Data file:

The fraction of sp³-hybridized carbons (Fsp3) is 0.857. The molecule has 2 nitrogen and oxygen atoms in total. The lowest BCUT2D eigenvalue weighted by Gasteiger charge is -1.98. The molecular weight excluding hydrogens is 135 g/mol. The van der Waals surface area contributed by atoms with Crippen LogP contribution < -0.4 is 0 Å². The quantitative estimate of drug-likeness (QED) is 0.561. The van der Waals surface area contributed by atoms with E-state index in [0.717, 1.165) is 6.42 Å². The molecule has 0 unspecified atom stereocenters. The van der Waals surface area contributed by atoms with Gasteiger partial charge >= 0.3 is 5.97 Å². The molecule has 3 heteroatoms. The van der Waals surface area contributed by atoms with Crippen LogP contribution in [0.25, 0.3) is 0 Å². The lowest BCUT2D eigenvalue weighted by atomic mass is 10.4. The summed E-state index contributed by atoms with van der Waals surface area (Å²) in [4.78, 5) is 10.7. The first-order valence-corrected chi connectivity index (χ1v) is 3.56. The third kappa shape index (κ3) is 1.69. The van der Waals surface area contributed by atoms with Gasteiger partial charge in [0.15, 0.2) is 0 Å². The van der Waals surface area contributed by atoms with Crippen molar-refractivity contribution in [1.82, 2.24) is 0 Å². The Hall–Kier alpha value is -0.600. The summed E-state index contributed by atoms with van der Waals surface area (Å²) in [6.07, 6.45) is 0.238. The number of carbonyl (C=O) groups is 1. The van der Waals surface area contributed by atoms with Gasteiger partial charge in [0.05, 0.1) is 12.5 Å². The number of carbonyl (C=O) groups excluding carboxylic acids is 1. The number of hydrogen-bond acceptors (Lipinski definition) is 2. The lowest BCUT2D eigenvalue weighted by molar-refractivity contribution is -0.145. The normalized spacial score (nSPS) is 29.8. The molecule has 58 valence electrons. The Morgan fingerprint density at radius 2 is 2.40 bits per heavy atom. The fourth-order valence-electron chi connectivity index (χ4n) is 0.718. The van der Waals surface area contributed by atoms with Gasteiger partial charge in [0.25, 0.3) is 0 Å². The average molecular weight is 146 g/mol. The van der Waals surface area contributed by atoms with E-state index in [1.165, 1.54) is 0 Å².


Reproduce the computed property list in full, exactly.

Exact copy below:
The fraction of sp³-hybridized carbons (Fsp3) is 0.857. The molecule has 2 nitrogen and oxygen atoms in total. The lowest BCUT2D eigenvalue weighted by Gasteiger charge is -1.98. The molecular weight excluding hydrogens is 135 g/mol. The van der Waals surface area contributed by atoms with Crippen LogP contribution < -0.4 is 0 Å². The quantitative estimate of drug-likeness (QED) is 0.561. The van der Waals surface area contributed by atoms with E-state index in [0.717, 1.165) is 6.42 Å². The molecule has 0 unspecified atom stereocenters. The van der Waals surface area contributed by atoms with Gasteiger partial charge >= 0.3 is 5.97 Å². The molecule has 3 heteroatoms. The van der Waals surface area contributed by atoms with Crippen LogP contribution in [0.25, 0.3) is 0 Å². The lowest BCUT2D eigenvalue weighted by atomic mass is 10.4. The summed E-state index contributed by atoms with van der Waals surface area (Å²) in [4.78, 5) is 10.7. The first-order valence-corrected chi connectivity index (χ1v) is 3.56. The third kappa shape index (κ3) is 1.69. The van der Waals surface area contributed by atoms with Gasteiger partial charge in [0.15, 0.2) is 0 Å². The van der Waals surface area contributed by atoms with Crippen molar-refractivity contribution in [1.82, 2.24) is 0 Å². The Hall–Kier alpha value is -0.600. The summed E-state index contributed by atoms with van der Waals surface area (Å²) in [6.07, 6.45) is 0.238. The number of carbonyl (C=O) groups is 1. The van der Waals surface area contributed by atoms with Gasteiger partial charge in [0.05, 0.1) is 12.5 Å². The number of carbonyl (C=O) groups excluding carboxylic acids is 1. The number of hydrogen-bond acceptors (Lipinski definition) is 2. The lowest BCUT2D eigenvalue weighted by molar-refractivity contribution is -0.145. The normalized spacial score (nSPS) is 29.8. The molecule has 58 valence electrons. The Morgan fingerprint density at radius 2 is 2.40 bits per heavy atom. The fourth-order valence-electron chi connectivity index (χ4n) is 0.718. The van der Waals surface area contributed by atoms with Gasteiger partial charge in [0.25, 0.3) is 0 Å². The average molecular weight is 146 g/mol. The van der Waals surface area contributed by atoms with E-state index in [1.165, 1.54) is 0 Å².